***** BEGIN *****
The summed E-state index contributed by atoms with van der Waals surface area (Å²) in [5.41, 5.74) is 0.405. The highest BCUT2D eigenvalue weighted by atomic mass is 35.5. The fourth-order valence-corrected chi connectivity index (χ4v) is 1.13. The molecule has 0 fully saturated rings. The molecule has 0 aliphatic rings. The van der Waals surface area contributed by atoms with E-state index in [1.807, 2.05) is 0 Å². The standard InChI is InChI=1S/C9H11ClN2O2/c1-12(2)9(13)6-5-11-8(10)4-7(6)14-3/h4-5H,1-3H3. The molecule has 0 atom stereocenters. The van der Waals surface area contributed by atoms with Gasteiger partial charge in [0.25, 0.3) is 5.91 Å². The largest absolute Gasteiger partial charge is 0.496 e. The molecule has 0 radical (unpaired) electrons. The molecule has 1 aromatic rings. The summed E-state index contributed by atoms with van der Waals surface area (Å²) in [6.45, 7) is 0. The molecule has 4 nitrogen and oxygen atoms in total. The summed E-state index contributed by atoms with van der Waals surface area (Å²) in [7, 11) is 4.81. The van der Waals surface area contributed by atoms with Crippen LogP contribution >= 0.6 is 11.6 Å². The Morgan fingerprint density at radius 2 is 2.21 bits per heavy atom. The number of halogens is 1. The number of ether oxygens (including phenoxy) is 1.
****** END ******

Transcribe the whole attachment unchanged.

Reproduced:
The summed E-state index contributed by atoms with van der Waals surface area (Å²) in [5.41, 5.74) is 0.405. The highest BCUT2D eigenvalue weighted by atomic mass is 35.5. The fourth-order valence-corrected chi connectivity index (χ4v) is 1.13. The molecule has 0 fully saturated rings. The molecule has 0 aliphatic rings. The van der Waals surface area contributed by atoms with E-state index in [1.807, 2.05) is 0 Å². The standard InChI is InChI=1S/C9H11ClN2O2/c1-12(2)9(13)6-5-11-8(10)4-7(6)14-3/h4-5H,1-3H3. The molecule has 0 atom stereocenters. The van der Waals surface area contributed by atoms with Gasteiger partial charge in [0.25, 0.3) is 5.91 Å². The largest absolute Gasteiger partial charge is 0.496 e. The molecule has 0 radical (unpaired) electrons. The molecule has 1 aromatic rings. The summed E-state index contributed by atoms with van der Waals surface area (Å²) in [6.45, 7) is 0. The molecule has 4 nitrogen and oxygen atoms in total. The summed E-state index contributed by atoms with van der Waals surface area (Å²) in [7, 11) is 4.81. The van der Waals surface area contributed by atoms with Crippen LogP contribution >= 0.6 is 11.6 Å². The Morgan fingerprint density at radius 2 is 2.21 bits per heavy atom. The number of halogens is 1. The number of ether oxygens (including phenoxy) is 1.